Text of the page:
On October 5, 2013, California Governor Edmund G. Brown, Jr. signed several pieces of immigration-related legislation that will benefit undocumented residents. The office of the Governor described the laws as designed to “enhance school, workplace and civil protections for California’s hardworking immigrants.” The Governor added that “While Washington waffles on immigration, California’s forging ahead, . . . I’m not waiting.”
Three of the new laws are discussed below:
SB 666: Suspension or revocation of business and professional licenses for immigration-based adverse employment action
SB 666 adds to the list of established grounds for a suspension or revocation of an employer’s business or professional license. Under SB 666, an employer may lose its business or professional license for retaliating or taking an adverse action against an employee, former employee or applicant on the basis of their citizenship and immigration status.
Under the new law, reporting or threatening to report an applicant’s or employee’s or former employee’s suspected citizenship or immigration status, or the suspected citizenship or immigration status of his or her family member, to a federal, state, or local agency because he or she is engaging in protected conduct, would constitute an adverse action for purposes of establishing a violation.
The law also prohibits an employer from retaliating or taking any adverse action against an employee, former employee or applicant for employment because he or she has engaged in conduct that the law deems to be protected. The law expands protected conduct to include a written or oral complaint by an employee that he or she is owed unpaid wages.
The law creates the right to institute a civil action and provides that it is not necessary to exhaust administrative remedies or procedures in order to bring such a civil action. Further, it entitles an employee who has been subject to an adverse action because he or she engaged in protected conduct to reinstatement and reimbursement for lost wages and benefits. Employers found to be in violation of this law will be subject to a civil penalty of up to $10,000 per violation.
The text of the law can be found here.
AB 60: Driver’s License Eligibility
As signed into law, AB 60 allows individuals without legal immigration status to obtain a driver’s license. The law becomes effective on January 1, 2014.
Prior to enactment of AB 60, state law prohibited the California Department of Motor Vehicles (DMV) from issuing a driver’s license or identification card to a person who failed to submit proof that his or her presence in the United States is authorized under federal law. The law also required a driver’s license application to contain the applicant’s social security number or other identifiers determined to be appropriate for licensure.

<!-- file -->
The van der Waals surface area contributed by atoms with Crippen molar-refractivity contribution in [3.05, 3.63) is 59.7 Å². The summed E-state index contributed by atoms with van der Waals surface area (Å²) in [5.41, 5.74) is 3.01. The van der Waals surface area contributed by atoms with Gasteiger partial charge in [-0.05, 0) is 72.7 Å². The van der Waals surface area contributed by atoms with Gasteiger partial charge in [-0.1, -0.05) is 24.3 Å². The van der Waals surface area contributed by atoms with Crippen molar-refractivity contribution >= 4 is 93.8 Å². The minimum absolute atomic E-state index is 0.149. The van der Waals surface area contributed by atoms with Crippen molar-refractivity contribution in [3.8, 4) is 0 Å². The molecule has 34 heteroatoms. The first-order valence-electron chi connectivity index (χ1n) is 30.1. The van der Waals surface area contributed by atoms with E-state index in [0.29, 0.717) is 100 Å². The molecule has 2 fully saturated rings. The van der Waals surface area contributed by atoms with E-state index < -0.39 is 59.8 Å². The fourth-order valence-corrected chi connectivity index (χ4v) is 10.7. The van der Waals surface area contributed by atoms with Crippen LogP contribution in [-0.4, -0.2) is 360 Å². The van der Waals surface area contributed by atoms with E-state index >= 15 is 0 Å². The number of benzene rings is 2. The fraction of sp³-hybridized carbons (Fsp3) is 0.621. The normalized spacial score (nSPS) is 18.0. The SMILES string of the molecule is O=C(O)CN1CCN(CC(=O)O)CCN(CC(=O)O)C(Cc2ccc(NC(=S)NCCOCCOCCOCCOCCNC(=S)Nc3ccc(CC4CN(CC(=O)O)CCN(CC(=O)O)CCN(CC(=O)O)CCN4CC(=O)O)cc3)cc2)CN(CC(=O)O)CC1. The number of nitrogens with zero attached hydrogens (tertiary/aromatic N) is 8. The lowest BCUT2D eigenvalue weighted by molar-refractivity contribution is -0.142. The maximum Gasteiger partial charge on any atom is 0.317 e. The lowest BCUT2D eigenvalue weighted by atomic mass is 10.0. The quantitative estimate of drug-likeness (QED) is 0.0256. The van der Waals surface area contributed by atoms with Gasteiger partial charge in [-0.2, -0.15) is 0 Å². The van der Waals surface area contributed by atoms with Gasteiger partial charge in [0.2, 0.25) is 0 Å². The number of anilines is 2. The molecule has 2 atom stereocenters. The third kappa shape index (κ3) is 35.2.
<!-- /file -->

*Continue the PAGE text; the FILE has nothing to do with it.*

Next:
The new law requires the DMV to issue a driver’s license to a person who is unable to submit proof of lawful presence in the U.S. or a social security number if he or she meets other qualifications for licensure, provides satisfactory proof to the DMV of his or her identity and California residency, and submits an affidavit attesting that he or she is both ineligible for a social security number and unable to submit satisfactory proof that his or her presence in the U.S. is authorized under federal law. However, the law does not authorize an individual to apply for, or be issued, a commercial driver’s license without submitting his or her social security number with his or her application.
Further, the new law prohibits discrimination against an individual because he or she holds or presents a license issued under these provisions. The law also prohibits the use of information related to an individual’s citizenship or immigration status as a basis for a criminal investigation, arrest or detention.
The DMV is expected to announce prior to January 2014 the documents to be used for identification by applicants who do not have social security numbers.
The text of the law can be found here.
AB 1024: Admission to the Practice of Law
AB 1024 authorizes the California Supreme Court to admit to the practice of law an applicant who is not lawfully present in the United States, upon certification by the examining committee that the applicant has fulfilled the requirements for admission to practice law.
This legislation was enacted in support of undocumented immigrants’ efforts to be admitted to the California State Bar as licensed attorneys. Specifically, in August 2012, the U.S. Department of Justice in an amicus brief opposed the proposed admission of an undocumented immigrant and law school graduate to the practice of law. In its brief, the DOJ stated that the 1996 Personal Responsibility and Work Opportunity Reconciliation Act prohibits undocumented immigrants from receiving certain public benefits, such as professional licenses, unless a state enactment states otherwise. AB 1024 was introduced as a legislative directive to allow applicants, who are not lawfully present in the U.S., to be admitted as an attorney at law.
AB 1024 deals only with admission to the practice of law and no other professional license. The text of the law can be found here.